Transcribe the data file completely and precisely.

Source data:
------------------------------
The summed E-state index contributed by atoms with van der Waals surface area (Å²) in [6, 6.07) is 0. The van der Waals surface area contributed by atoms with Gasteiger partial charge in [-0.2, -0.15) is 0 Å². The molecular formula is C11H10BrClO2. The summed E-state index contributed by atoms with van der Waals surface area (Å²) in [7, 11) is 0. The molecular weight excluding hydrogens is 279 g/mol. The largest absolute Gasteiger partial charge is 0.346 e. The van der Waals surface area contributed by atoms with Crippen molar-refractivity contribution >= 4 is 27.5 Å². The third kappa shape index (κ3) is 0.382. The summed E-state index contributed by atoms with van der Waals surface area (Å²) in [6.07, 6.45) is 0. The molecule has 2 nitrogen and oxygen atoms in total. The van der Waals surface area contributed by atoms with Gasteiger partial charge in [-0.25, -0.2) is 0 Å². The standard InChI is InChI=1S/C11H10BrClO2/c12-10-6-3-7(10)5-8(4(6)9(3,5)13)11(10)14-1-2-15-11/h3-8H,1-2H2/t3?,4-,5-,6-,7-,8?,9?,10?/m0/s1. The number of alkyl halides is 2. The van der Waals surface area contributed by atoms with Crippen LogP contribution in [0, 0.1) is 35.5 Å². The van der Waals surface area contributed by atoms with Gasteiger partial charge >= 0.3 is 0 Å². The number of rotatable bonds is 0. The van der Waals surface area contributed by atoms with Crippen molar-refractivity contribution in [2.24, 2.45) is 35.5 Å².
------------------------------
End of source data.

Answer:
The summed E-state index contributed by atoms with van der Waals surface area (Å²) in [6, 6.07) is 0. The van der Waals surface area contributed by atoms with Gasteiger partial charge in [-0.2, -0.15) is 0 Å². The molecular formula is C11H10BrClO2. The summed E-state index contributed by atoms with van der Waals surface area (Å²) in [7, 11) is 0. The molecular weight excluding hydrogens is 279 g/mol. The largest absolute Gasteiger partial charge is 0.346 e. The van der Waals surface area contributed by atoms with Crippen molar-refractivity contribution >= 4 is 27.5 Å². The third kappa shape index (κ3) is 0.382. The summed E-state index contributed by atoms with van der Waals surface area (Å²) in [6.07, 6.45) is 0. The molecule has 2 nitrogen and oxygen atoms in total. The van der Waals surface area contributed by atoms with Gasteiger partial charge in [-0.25, -0.2) is 0 Å². The standard InChI is InChI=1S/C11H10BrClO2/c12-10-6-3-7(10)5-8(4(6)9(3,5)13)11(10)14-1-2-15-11/h3-8H,1-2H2/t3?,4-,5-,6-,7-,8?,9?,10?/m0/s1. The number of alkyl halides is 2. The van der Waals surface area contributed by atoms with Crippen LogP contribution in [0, 0.1) is 35.5 Å². The van der Waals surface area contributed by atoms with Gasteiger partial charge >= 0.3 is 0 Å². The number of rotatable bonds is 0. The van der Waals surface area contributed by atoms with Crippen molar-refractivity contribution in [2.24, 2.45) is 35.5 Å².